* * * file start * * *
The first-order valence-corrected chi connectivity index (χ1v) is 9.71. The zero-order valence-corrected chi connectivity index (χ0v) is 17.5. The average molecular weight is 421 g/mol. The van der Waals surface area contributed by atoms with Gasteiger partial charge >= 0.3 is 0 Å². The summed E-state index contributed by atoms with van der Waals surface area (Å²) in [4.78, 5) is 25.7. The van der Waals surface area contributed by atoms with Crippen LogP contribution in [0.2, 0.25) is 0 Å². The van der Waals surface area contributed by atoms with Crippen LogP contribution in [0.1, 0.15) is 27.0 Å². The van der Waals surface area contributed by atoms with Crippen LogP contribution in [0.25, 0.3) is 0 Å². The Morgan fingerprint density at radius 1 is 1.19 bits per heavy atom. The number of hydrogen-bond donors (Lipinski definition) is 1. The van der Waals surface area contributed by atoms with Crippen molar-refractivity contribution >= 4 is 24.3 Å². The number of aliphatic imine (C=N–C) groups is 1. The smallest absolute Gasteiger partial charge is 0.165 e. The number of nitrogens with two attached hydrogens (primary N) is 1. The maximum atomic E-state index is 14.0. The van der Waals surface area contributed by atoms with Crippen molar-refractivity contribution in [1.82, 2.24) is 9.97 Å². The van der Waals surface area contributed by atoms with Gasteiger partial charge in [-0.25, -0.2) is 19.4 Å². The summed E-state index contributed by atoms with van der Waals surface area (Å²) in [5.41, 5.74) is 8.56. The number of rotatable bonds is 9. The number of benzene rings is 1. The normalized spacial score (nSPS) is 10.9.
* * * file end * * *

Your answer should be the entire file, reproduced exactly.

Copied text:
The first-order valence-corrected chi connectivity index (χ1v) is 9.71. The zero-order valence-corrected chi connectivity index (χ0v) is 17.5. The average molecular weight is 421 g/mol. The van der Waals surface area contributed by atoms with Gasteiger partial charge >= 0.3 is 0 Å². The summed E-state index contributed by atoms with van der Waals surface area (Å²) in [4.78, 5) is 25.7. The van der Waals surface area contributed by atoms with Crippen LogP contribution in [0.2, 0.25) is 0 Å². The van der Waals surface area contributed by atoms with Crippen LogP contribution in [0.1, 0.15) is 27.0 Å². The van der Waals surface area contributed by atoms with Crippen LogP contribution in [0.25, 0.3) is 0 Å². The Morgan fingerprint density at radius 1 is 1.19 bits per heavy atom. The number of hydrogen-bond donors (Lipinski definition) is 1. The van der Waals surface area contributed by atoms with Crippen molar-refractivity contribution >= 4 is 24.3 Å². The number of aliphatic imine (C=N–C) groups is 1. The smallest absolute Gasteiger partial charge is 0.165 e. The number of nitrogens with two attached hydrogens (primary N) is 1. The maximum atomic E-state index is 14.0. The van der Waals surface area contributed by atoms with Crippen molar-refractivity contribution in [1.82, 2.24) is 9.97 Å². The van der Waals surface area contributed by atoms with Gasteiger partial charge in [-0.25, -0.2) is 19.4 Å². The summed E-state index contributed by atoms with van der Waals surface area (Å²) in [5.41, 5.74) is 8.56. The number of rotatable bonds is 9. The number of benzene rings is 1. The normalized spacial score (nSPS) is 10.9.